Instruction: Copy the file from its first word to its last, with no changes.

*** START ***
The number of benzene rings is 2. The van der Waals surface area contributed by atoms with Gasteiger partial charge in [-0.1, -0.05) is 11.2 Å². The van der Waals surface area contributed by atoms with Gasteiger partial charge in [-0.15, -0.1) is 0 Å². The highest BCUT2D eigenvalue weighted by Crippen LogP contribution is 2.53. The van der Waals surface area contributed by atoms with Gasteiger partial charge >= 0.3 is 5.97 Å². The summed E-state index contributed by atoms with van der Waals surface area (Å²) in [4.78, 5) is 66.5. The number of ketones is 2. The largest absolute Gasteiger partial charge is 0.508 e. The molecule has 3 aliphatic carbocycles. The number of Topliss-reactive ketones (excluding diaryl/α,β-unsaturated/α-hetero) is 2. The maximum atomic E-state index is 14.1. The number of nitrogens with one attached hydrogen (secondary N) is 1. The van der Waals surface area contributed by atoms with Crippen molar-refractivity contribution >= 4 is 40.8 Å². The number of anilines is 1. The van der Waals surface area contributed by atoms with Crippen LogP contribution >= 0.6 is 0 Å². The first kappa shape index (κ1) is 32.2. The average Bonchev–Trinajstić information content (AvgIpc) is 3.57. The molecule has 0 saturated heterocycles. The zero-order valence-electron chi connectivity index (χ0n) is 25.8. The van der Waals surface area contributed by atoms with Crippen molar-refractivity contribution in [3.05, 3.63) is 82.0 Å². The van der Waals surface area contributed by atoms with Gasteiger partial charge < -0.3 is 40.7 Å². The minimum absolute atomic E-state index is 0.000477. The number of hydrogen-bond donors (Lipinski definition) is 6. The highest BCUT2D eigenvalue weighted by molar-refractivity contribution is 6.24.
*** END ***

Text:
The number of benzene rings is 2. The van der Waals surface area contributed by atoms with Gasteiger partial charge in [-0.1, -0.05) is 11.2 Å². The van der Waals surface area contributed by atoms with Gasteiger partial charge in [-0.15, -0.1) is 0 Å². The highest BCUT2D eigenvalue weighted by Crippen LogP contribution is 2.53. The van der Waals surface area contributed by atoms with Gasteiger partial charge >= 0.3 is 5.97 Å². The summed E-state index contributed by atoms with van der Waals surface area (Å²) in [4.78, 5) is 66.5. The number of ketones is 2. The largest absolute Gasteiger partial charge is 0.508 e. The molecule has 3 aliphatic carbocycles. The number of Topliss-reactive ketones (excluding diaryl/α,β-unsaturated/α-hetero) is 2. The maximum atomic E-state index is 14.1. The number of nitrogens with one attached hydrogen (secondary N) is 1. The van der Waals surface area contributed by atoms with Crippen molar-refractivity contribution >= 4 is 40.8 Å². The number of anilines is 1. The van der Waals surface area contributed by atoms with Crippen LogP contribution >= 0.6 is 0 Å². The first kappa shape index (κ1) is 32.2. The average Bonchev–Trinajstić information content (AvgIpc) is 3.57. The molecule has 0 saturated heterocycles. The zero-order valence-electron chi connectivity index (χ0n) is 25.8. The van der Waals surface area contributed by atoms with Crippen molar-refractivity contribution in [3.05, 3.63) is 82.0 Å². The van der Waals surface area contributed by atoms with Gasteiger partial charge < -0.3 is 40.7 Å². The minimum absolute atomic E-state index is 0.000477. The number of hydrogen-bond donors (Lipinski definition) is 6. The highest BCUT2D eigenvalue weighted by molar-refractivity contribution is 6.24.